Easily get essays for sale online at the best prices for any subject


Highlights from the Allen Ruppersberg Sourcebook Launch at 192 Books

 Highlights from the Allen Ruppersberg Sourcebook Launch at 192 Books

 Highlights from the Allen Ruppersberg Sourcebook Launch at 192 Books

 Highlights from the Allen Ruppersberg Sourcebook Launch at 192 Books

 Highlights from the Allen Ruppersberg Sourcebook Launch at 192 Books

 Highlights from the Allen Ruppersberg Sourcebook Launch at 192 Books

 Highlights from the Allen Ruppersberg Sourcebook Launch at 192 Books

 Highlights from the Allen Ruppersberg Sourcebook Launch at 192 Books

 Highlights from the Allen Ruppersberg Sourcebook Launch at 192 Books

 Highlights from the Allen Ruppersberg Sourcebook Launch at 192 Books

 Highlights from the Allen Ruppersberg Sourcebook Launch at 192 Books

Posted on June 1, 2014

On Saturday, May 31st, Allen Ruppersberg and Constance M. Lewallen along with Jay Sanders, discussed ICI’s newest publication edited by the artist, the Allen Ruppersberg Sourcebook: Reanimating the 20th century to a packed crowd at 192 BOOKS in Chelsea.

Click here to order, or to learn more about the publication.

Fractal Engagement on NLS

Posted on June 2, 2014

The Kingston, Jamaica-based arts organization NLS (New Local Space) recently hosted an online discussion with EN MAS’ curators Krista Thompson and Claire Tancons, participating artist Charles Campbell, collaborating artist Kemar Black, and public participant Natasha Levy. The discussion, moderated by Nicole Smythe-Johnson, revolves around the undertaking of the ambitious, interactive performance piece Fractal Engagement, which was a groundbreaking endeavor for Campbell’s artistic practice. NLS Founder and Director Deborah Anzinger has been instrumental in facilitating the performance as well as organizing this online event. Fractal Engagement will be included in the upcoming presentation of EN MAS’ at the CAC in New Orleans.

Continue listening to the full conversation here.

Posted to

Site visit to SOMA

Posted on

Curatorial Intensive participants will do a site visit to SOMA, where they will meet with current students, artists in residence and faculty.


Posted to

“The Shadows Took Shape” curated by faculty Naima Keith in Artforum

Posted on June 3, 2014

“The Shadows Took Shape” curated by Curatorial Intensive faculty Naima Keith reviewed by George Lewis on Artforum:


Posted to

Photos from the Event: Mark Beasley

Photos from brunch & reception in celebration of With Hidden Noise at Wave Hill

Walter Glennon, Renaud Proch, and ICI Trustee, Belinda Kielland

ICI's Dexter Wimberly, Joey Lico, and Renaud Proch

Jennifer McGregor moderating artist talk with Andrea Parkins and Michael J. Schumacher

Jennifer McGregor, Wave Hill President & Executive Director, Claudia Bonn, and ICI's Renaud Proch welcoming guests

ICI's Jenn Hyland and guest

Guests enjoying brunch at Wave Hill

Wave Hill's Director of Arts & Senior Curator, Jennifer McGregor introducing With Hidden Noise

With Hidden Noise artists, Michael J. Schumacher and Andrea Parkins

ICI Trustees, Jill Brienza and Ann Schaffer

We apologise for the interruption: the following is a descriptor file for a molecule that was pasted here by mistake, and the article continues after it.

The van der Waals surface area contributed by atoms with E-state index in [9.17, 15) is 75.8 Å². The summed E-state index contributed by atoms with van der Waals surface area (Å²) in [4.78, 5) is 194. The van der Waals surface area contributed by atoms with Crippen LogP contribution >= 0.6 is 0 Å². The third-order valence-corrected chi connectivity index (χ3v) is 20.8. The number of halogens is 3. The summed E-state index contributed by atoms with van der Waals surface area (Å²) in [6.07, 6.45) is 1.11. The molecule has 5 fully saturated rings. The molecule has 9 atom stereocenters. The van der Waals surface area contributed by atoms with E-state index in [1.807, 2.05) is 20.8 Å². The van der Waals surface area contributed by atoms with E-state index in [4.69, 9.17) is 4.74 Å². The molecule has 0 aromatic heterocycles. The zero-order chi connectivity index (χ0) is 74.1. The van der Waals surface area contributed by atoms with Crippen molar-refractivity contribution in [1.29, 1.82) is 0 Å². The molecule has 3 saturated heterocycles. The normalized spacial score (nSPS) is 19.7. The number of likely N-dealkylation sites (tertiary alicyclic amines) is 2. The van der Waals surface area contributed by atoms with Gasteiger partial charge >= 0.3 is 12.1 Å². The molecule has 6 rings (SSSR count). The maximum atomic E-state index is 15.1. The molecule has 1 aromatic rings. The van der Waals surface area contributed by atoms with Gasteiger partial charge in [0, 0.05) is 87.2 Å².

Sangeetha Ramaswamy, Athena Liu, Blair Brooks, Joey Lico, Mary Anne Talotta, Susi Kenna, and ICI Trustee, Noreen Ahmad

Posted on June 10, 2014

ICI welcomed friends and patrons to an exclusive reception in Wave Hill on June 8, 2014, celebrating the exhibition With Hidden Noise on view at the park’s galleries. As ICI travels the country and the world, it is always a great pleasure to be able to share our exhibitions whenever they come to New York and offer special behind-the-scenes access to ICI supporters and close friends. This was also the opportunity for many to discover or re-discover the spectacular setting offered by Wave Hill, and let ICI be a guide to a unique summertime experience. Guests enjoyed a champagne brunch before walking to the exhibition space, through parts of the 28-acre public garden overlooking the Hudson River and Palisades. Two artists featured in the exhibition, Andrea Parkins and Michael Schumacher, were present and spoke about their work in a conversation moderated by Wave Hill Curator Jennifer McGregor.

Curated by Stephen Vitiello, With Hidden Noise is an exploration of sound art that invites gallery and museum visitors to spend time listening with ears they may not know they have. It brings together evocative sounds, some recognizable from traditional instruments and field recordings, and others masked through electronic processes; and at Wave Hill, it plays with the sounds of the park itself and enhances the senses.

The event was co-organized with Wave Hill, and made possible in part by Julia Fowler and Dan Desmond of J.P. Morgan Private Bank.

For more information about With Hidden Noise, click here.

Art Daily Features With Hidden Noise

Posted on

Stephen Vitiello, Finding Pictures in Search of Sounds, 2008.  Courtesy of the artist.

Art Daily recently featured the exhibition With Hidden Noise, currently installed at the Glyndor Gallery at Wave Hill in the Bronx. The public garden and cultural center includes artist studios and exhibition spaces which encourage the natural relationship between the arts and nature, culture, and site specificity.